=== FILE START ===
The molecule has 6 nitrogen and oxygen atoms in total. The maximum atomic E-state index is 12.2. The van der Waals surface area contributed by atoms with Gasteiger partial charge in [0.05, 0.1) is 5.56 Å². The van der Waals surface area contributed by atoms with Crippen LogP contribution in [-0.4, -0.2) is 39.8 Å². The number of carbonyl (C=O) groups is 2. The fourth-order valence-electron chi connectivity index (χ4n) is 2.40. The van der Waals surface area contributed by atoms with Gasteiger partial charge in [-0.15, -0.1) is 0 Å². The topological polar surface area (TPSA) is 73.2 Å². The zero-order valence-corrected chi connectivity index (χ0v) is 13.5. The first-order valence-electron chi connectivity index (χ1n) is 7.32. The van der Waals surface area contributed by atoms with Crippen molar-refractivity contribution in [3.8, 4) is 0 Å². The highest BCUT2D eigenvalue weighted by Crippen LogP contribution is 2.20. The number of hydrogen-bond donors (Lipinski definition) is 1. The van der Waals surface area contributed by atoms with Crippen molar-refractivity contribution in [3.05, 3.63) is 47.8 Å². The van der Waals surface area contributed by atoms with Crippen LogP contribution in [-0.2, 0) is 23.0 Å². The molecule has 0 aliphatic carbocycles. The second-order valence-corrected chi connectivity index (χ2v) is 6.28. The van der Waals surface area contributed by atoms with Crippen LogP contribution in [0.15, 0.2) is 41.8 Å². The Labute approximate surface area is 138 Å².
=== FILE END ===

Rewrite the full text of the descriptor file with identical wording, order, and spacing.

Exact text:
The molecule has 6 nitrogen and oxygen atoms in total. The maximum atomic E-state index is 12.2. The van der Waals surface area contributed by atoms with Gasteiger partial charge in [0.05, 0.1) is 5.56 Å². The van der Waals surface area contributed by atoms with Crippen LogP contribution in [-0.4, -0.2) is 39.8 Å². The number of carbonyl (C=O) groups is 2. The fourth-order valence-electron chi connectivity index (χ4n) is 2.40. The van der Waals surface area contributed by atoms with Gasteiger partial charge in [-0.15, -0.1) is 0 Å². The topological polar surface area (TPSA) is 73.2 Å². The zero-order valence-corrected chi connectivity index (χ0v) is 13.5. The first-order valence-electron chi connectivity index (χ1n) is 7.32. The van der Waals surface area contributed by atoms with Crippen molar-refractivity contribution in [3.8, 4) is 0 Å². The highest BCUT2D eigenvalue weighted by Crippen LogP contribution is 2.20. The number of hydrogen-bond donors (Lipinski definition) is 1. The van der Waals surface area contributed by atoms with Crippen molar-refractivity contribution in [3.05, 3.63) is 47.8 Å². The van der Waals surface area contributed by atoms with Crippen LogP contribution in [-0.2, 0) is 23.0 Å². The molecule has 0 aliphatic carbocycles. The second-order valence-corrected chi connectivity index (χ2v) is 6.28. The van der Waals surface area contributed by atoms with Crippen LogP contribution in [0.15, 0.2) is 41.8 Å². The Labute approximate surface area is 138 Å².